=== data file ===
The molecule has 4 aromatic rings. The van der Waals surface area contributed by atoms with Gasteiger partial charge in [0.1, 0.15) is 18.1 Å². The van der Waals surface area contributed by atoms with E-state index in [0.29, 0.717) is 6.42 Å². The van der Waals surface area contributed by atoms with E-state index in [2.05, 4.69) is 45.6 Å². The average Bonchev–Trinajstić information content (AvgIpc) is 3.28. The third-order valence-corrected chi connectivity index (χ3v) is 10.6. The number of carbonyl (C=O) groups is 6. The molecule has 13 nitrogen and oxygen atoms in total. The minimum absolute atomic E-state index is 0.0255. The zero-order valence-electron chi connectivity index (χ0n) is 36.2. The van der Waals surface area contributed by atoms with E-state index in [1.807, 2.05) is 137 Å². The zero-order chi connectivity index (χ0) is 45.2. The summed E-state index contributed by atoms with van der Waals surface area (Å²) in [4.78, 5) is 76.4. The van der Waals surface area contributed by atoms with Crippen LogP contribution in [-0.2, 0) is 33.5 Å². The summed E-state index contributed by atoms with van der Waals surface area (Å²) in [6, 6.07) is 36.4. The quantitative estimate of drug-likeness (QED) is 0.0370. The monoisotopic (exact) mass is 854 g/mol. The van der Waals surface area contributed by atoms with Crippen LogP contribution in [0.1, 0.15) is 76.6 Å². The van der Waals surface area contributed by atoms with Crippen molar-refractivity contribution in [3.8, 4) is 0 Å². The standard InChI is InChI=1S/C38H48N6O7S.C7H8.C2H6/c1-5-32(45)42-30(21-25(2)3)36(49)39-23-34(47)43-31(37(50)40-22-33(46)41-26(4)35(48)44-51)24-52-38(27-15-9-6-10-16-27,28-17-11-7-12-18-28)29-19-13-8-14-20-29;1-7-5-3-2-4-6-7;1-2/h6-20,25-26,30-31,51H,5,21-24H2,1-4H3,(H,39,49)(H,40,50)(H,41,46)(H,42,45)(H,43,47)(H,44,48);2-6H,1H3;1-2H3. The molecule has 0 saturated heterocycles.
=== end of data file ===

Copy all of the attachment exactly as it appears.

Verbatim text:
The molecule has 4 aromatic rings. The van der Waals surface area contributed by atoms with Gasteiger partial charge in [0.1, 0.15) is 18.1 Å². The van der Waals surface area contributed by atoms with E-state index in [0.29, 0.717) is 6.42 Å². The van der Waals surface area contributed by atoms with E-state index in [2.05, 4.69) is 45.6 Å². The average Bonchev–Trinajstić information content (AvgIpc) is 3.28. The third-order valence-corrected chi connectivity index (χ3v) is 10.6. The number of carbonyl (C=O) groups is 6. The molecule has 13 nitrogen and oxygen atoms in total. The minimum absolute atomic E-state index is 0.0255. The zero-order valence-electron chi connectivity index (χ0n) is 36.2. The van der Waals surface area contributed by atoms with E-state index in [1.807, 2.05) is 137 Å². The zero-order chi connectivity index (χ0) is 45.2. The summed E-state index contributed by atoms with van der Waals surface area (Å²) in [4.78, 5) is 76.4. The van der Waals surface area contributed by atoms with Crippen LogP contribution in [-0.2, 0) is 33.5 Å². The summed E-state index contributed by atoms with van der Waals surface area (Å²) in [6, 6.07) is 36.4. The quantitative estimate of drug-likeness (QED) is 0.0370. The monoisotopic (exact) mass is 854 g/mol. The van der Waals surface area contributed by atoms with Crippen LogP contribution in [0.1, 0.15) is 76.6 Å². The van der Waals surface area contributed by atoms with Crippen molar-refractivity contribution in [3.8, 4) is 0 Å². The standard InChI is InChI=1S/C38H48N6O7S.C7H8.C2H6/c1-5-32(45)42-30(21-25(2)3)36(49)39-23-34(47)43-31(37(50)40-22-33(46)41-26(4)35(48)44-51)24-52-38(27-15-9-6-10-16-27,28-17-11-7-12-18-28)29-19-13-8-14-20-29;1-7-5-3-2-4-6-7;1-2/h6-20,25-26,30-31,51H,5,21-24H2,1-4H3,(H,39,49)(H,40,50)(H,41,46)(H,42,45)(H,43,47)(H,44,48);2-6H,1H3;1-2H3. The molecule has 0 saturated heterocycles.